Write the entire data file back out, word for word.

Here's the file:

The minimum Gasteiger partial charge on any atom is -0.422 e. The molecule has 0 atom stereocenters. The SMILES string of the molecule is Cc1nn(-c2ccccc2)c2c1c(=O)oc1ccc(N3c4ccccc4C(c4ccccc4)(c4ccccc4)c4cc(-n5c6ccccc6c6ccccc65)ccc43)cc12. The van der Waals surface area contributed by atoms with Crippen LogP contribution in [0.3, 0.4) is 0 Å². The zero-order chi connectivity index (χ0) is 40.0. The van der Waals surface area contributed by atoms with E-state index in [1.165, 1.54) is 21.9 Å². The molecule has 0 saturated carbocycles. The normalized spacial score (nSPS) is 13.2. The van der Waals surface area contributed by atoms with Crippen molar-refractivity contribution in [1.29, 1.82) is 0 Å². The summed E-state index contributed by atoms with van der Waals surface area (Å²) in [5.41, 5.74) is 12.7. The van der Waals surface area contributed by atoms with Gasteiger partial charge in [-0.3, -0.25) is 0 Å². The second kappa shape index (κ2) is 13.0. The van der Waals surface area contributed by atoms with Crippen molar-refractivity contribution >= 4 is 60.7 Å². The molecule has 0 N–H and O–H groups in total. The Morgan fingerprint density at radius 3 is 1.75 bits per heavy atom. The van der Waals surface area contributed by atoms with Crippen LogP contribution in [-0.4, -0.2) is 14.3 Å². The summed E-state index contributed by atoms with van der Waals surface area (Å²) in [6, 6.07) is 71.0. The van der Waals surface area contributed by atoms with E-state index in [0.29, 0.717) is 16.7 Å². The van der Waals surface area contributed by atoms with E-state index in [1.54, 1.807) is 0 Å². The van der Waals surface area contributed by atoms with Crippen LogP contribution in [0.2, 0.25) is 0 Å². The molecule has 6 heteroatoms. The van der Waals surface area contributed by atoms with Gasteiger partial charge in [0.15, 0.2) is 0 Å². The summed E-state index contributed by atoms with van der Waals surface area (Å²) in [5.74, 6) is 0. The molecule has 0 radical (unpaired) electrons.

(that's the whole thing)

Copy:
The minimum Gasteiger partial charge on any atom is -0.422 e. The molecule has 0 atom stereocenters. The SMILES string of the molecule is Cc1nn(-c2ccccc2)c2c1c(=O)oc1ccc(N3c4ccccc4C(c4ccccc4)(c4ccccc4)c4cc(-n5c6ccccc6c6ccccc65)ccc43)cc12. The van der Waals surface area contributed by atoms with Crippen LogP contribution in [0.3, 0.4) is 0 Å². The zero-order chi connectivity index (χ0) is 40.0. The van der Waals surface area contributed by atoms with E-state index in [1.165, 1.54) is 21.9 Å². The molecule has 0 saturated carbocycles. The normalized spacial score (nSPS) is 13.2. The van der Waals surface area contributed by atoms with Crippen molar-refractivity contribution in [1.29, 1.82) is 0 Å². The summed E-state index contributed by atoms with van der Waals surface area (Å²) in [5.41, 5.74) is 12.7. The van der Waals surface area contributed by atoms with Gasteiger partial charge in [-0.3, -0.25) is 0 Å². The second kappa shape index (κ2) is 13.0. The van der Waals surface area contributed by atoms with Crippen molar-refractivity contribution >= 4 is 60.7 Å². The molecule has 0 N–H and O–H groups in total. The Morgan fingerprint density at radius 3 is 1.75 bits per heavy atom. The van der Waals surface area contributed by atoms with Crippen LogP contribution in [-0.4, -0.2) is 14.3 Å². The summed E-state index contributed by atoms with van der Waals surface area (Å²) in [6, 6.07) is 71.0. The van der Waals surface area contributed by atoms with E-state index in [0.29, 0.717) is 16.7 Å². The van der Waals surface area contributed by atoms with E-state index in [1.54, 1.807) is 0 Å². The van der Waals surface area contributed by atoms with Crippen LogP contribution in [0.2, 0.25) is 0 Å². The molecule has 6 heteroatoms. The van der Waals surface area contributed by atoms with Gasteiger partial charge in [0.15, 0.2) is 0 Å². The summed E-state index contributed by atoms with van der Waals surface area (Å²) in [5.74, 6) is 0. The molecule has 0 radical (unpaired) electrons.